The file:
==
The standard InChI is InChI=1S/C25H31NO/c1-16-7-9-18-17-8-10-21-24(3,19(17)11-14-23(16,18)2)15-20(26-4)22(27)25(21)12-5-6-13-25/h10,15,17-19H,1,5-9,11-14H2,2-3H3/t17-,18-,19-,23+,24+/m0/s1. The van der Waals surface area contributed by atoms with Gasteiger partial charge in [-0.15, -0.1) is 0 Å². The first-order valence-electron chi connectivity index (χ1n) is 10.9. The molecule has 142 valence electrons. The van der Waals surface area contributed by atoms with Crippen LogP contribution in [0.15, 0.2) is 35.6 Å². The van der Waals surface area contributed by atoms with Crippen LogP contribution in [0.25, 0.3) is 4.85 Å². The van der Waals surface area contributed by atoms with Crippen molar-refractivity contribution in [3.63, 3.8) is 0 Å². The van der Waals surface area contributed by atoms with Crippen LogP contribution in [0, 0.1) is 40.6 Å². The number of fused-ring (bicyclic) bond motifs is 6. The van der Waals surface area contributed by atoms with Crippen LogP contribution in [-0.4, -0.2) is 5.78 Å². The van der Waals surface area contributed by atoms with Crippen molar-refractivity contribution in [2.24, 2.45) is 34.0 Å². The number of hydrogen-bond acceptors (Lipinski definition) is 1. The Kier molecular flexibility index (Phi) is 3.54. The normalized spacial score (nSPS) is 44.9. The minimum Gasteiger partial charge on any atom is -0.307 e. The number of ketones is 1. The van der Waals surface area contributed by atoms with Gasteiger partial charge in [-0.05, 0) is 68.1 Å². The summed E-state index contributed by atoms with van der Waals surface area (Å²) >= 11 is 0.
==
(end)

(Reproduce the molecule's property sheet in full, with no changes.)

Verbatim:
The standard InChI is InChI=1S/C25H31NO/c1-16-7-9-18-17-8-10-21-24(3,19(17)11-14-23(16,18)2)15-20(26-4)22(27)25(21)12-5-6-13-25/h10,15,17-19H,1,5-9,11-14H2,2-3H3/t17-,18-,19-,23+,24+/m0/s1. The van der Waals surface area contributed by atoms with Gasteiger partial charge in [-0.15, -0.1) is 0 Å². The first-order valence-electron chi connectivity index (χ1n) is 10.9. The molecule has 142 valence electrons. The van der Waals surface area contributed by atoms with Crippen LogP contribution in [0.15, 0.2) is 35.6 Å². The van der Waals surface area contributed by atoms with Crippen LogP contribution in [0.25, 0.3) is 4.85 Å². The van der Waals surface area contributed by atoms with Crippen molar-refractivity contribution in [3.63, 3.8) is 0 Å². The van der Waals surface area contributed by atoms with Crippen LogP contribution in [0, 0.1) is 40.6 Å². The number of fused-ring (bicyclic) bond motifs is 6. The van der Waals surface area contributed by atoms with Crippen LogP contribution in [-0.4, -0.2) is 5.78 Å². The van der Waals surface area contributed by atoms with Crippen molar-refractivity contribution in [2.24, 2.45) is 34.0 Å². The number of hydrogen-bond acceptors (Lipinski definition) is 1. The Kier molecular flexibility index (Phi) is 3.54. The normalized spacial score (nSPS) is 44.9. The minimum Gasteiger partial charge on any atom is -0.307 e. The number of ketones is 1. The van der Waals surface area contributed by atoms with Gasteiger partial charge in [-0.05, 0) is 68.1 Å². The summed E-state index contributed by atoms with van der Waals surface area (Å²) >= 11 is 0.